(1)Autologous vs Allogenic Tissue: Must the tissue used be that from the individual who will undergo the procedure or can tissue from another individual be used to create engineered follicles? Some portions of the hair follicle seem to be immunologically ?privileged?? but whether allogenic tissue will work is unknown at this time.

(2)Which follicular cells must be cultured and implanted? There is controversy regarding the type of cell to be cultured and implanted. Dermal cells, epidermal cells, stem cells and germinal epithelial cells all may have the potential to form new hair follicles when cultured, but there is no consensus on this in the research literature.

(3)The ability to maintain inductive potential is an important factor in implanting tissue engineered follicles. After several passages in culture, papilla cells lose their ability to induce hair growth when re-implanted. This could potentially be a major obstacle for the development of a treatment for hair loss.

(4)The cosmetic characteristics of the resultant cloned hair will be important. Color, orientation, curl and caliber of the hair will have to be analyzed such that a ?normal??looking result is achieved.

(5)There are economic and regulatory hurdles that need to be overcome before FCI is considered a treatment for hair loss. In the United States, the US Food and Drug Administration would likely regulate implanted hair cells as ?Biologic Therapy?? This implies a comprehensive regulatory framework and significant legal hurdles which could potentially impede or delay FCI as therapy for hair loss.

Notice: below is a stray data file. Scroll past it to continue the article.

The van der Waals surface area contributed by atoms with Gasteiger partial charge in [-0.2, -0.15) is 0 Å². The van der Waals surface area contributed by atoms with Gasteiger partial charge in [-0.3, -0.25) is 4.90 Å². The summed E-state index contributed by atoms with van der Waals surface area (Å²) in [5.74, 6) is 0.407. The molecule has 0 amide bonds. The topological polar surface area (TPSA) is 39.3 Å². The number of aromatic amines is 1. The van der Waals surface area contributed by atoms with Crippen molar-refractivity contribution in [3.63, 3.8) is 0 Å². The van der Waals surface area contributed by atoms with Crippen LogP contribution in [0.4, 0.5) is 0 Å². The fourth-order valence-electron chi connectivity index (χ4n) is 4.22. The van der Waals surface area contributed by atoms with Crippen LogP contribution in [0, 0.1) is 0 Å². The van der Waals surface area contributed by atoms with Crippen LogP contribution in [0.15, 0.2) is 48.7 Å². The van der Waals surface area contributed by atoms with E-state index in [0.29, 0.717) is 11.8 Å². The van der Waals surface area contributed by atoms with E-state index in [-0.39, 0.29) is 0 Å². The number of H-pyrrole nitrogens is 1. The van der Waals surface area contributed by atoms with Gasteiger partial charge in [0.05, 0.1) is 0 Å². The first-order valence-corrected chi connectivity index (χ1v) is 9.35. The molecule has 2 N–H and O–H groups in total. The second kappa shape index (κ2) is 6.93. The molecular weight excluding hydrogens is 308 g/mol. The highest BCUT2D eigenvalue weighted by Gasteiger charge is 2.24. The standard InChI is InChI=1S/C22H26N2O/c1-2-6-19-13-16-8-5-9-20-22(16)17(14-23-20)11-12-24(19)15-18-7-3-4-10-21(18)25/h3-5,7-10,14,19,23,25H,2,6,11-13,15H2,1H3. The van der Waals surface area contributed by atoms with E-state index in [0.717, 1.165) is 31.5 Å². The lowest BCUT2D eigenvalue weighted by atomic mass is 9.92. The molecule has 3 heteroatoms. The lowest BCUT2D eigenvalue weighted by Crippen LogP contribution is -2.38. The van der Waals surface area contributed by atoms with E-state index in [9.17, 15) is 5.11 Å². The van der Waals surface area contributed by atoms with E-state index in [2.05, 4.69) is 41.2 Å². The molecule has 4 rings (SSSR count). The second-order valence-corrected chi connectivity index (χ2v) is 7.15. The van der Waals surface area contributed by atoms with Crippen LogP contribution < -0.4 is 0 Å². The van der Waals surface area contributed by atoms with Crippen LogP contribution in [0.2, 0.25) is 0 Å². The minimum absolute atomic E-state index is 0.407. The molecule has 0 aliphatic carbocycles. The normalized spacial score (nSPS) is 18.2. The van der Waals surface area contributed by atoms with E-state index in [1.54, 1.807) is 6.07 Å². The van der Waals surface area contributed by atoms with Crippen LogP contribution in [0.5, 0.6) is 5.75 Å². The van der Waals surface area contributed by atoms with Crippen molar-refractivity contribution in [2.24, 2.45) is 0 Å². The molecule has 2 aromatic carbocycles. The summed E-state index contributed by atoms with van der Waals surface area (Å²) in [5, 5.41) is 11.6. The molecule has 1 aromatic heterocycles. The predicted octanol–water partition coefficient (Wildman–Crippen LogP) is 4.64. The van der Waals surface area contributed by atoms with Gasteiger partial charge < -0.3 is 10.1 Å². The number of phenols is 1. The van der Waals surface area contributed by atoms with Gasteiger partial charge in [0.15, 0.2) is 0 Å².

(6)Finally, there is the question of safety. There must be an investigation into whether or not FCI could result in a tendency toward tumor formation. The question of the transmission of infectious diseases, especially if allogenic tissue is utilized, will become of overriding importance in FCI therapy.


FCI has the potential to overcome many of the limitations of current surgical hair restoration, especially the finite supply of donor hair. The basic concept is sound, but reports in humans show inconsistencies and problems with reproducibility. The prospect of an unlimited donor supply will continue to influence tissue engineering based research to overcome these obstacles.

Copyright Notice

All rights to this article, including copyright, is owned by Transitions International Group. For additional information, please contact www.iwanthair.com

Richard P. Giannotto, MD is President and Medical Director of Hair Restoration Group, PC, in McLean, Virginia. He has studied and published widely on the subject of hair loss and hair restoration, for which he is a recognized international authority. For further information, please visit http://www.iwanthair.com